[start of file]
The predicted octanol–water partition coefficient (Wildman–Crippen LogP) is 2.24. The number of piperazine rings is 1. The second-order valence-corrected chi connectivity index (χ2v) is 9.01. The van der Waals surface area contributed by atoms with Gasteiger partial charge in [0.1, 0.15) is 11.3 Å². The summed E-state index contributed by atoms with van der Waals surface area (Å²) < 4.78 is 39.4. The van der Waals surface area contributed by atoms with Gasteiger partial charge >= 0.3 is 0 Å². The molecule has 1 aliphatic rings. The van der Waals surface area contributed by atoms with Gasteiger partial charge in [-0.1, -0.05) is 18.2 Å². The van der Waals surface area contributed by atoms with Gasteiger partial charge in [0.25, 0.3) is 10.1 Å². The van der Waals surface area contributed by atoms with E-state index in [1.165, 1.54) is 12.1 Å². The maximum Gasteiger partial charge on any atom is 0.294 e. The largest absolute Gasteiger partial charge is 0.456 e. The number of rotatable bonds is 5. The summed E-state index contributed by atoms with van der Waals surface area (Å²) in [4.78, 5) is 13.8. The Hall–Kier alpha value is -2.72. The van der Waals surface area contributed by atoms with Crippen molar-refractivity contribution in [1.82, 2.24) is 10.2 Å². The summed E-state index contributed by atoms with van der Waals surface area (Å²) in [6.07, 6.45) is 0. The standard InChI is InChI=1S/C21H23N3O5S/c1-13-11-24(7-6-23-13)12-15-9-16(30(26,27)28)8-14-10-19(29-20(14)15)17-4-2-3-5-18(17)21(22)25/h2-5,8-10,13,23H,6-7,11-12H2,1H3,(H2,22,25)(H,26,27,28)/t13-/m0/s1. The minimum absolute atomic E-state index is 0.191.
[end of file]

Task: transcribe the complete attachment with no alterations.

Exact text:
The predicted octanol–water partition coefficient (Wildman–Crippen LogP) is 2.24. The number of piperazine rings is 1. The second-order valence-corrected chi connectivity index (χ2v) is 9.01. The van der Waals surface area contributed by atoms with Gasteiger partial charge in [0.1, 0.15) is 11.3 Å². The summed E-state index contributed by atoms with van der Waals surface area (Å²) < 4.78 is 39.4. The van der Waals surface area contributed by atoms with Gasteiger partial charge >= 0.3 is 0 Å². The molecule has 1 aliphatic rings. The van der Waals surface area contributed by atoms with Gasteiger partial charge in [-0.1, -0.05) is 18.2 Å². The van der Waals surface area contributed by atoms with Gasteiger partial charge in [0.25, 0.3) is 10.1 Å². The van der Waals surface area contributed by atoms with E-state index in [1.165, 1.54) is 12.1 Å². The maximum Gasteiger partial charge on any atom is 0.294 e. The largest absolute Gasteiger partial charge is 0.456 e. The number of rotatable bonds is 5. The summed E-state index contributed by atoms with van der Waals surface area (Å²) in [4.78, 5) is 13.8. The Hall–Kier alpha value is -2.72. The van der Waals surface area contributed by atoms with Crippen molar-refractivity contribution in [1.82, 2.24) is 10.2 Å². The summed E-state index contributed by atoms with van der Waals surface area (Å²) in [6.07, 6.45) is 0. The standard InChI is InChI=1S/C21H23N3O5S/c1-13-11-24(7-6-23-13)12-15-9-16(30(26,27)28)8-14-10-19(29-20(14)15)17-4-2-3-5-18(17)21(22)25/h2-5,8-10,13,23H,6-7,11-12H2,1H3,(H2,22,25)(H,26,27,28)/t13-/m0/s1. The minimum absolute atomic E-state index is 0.191.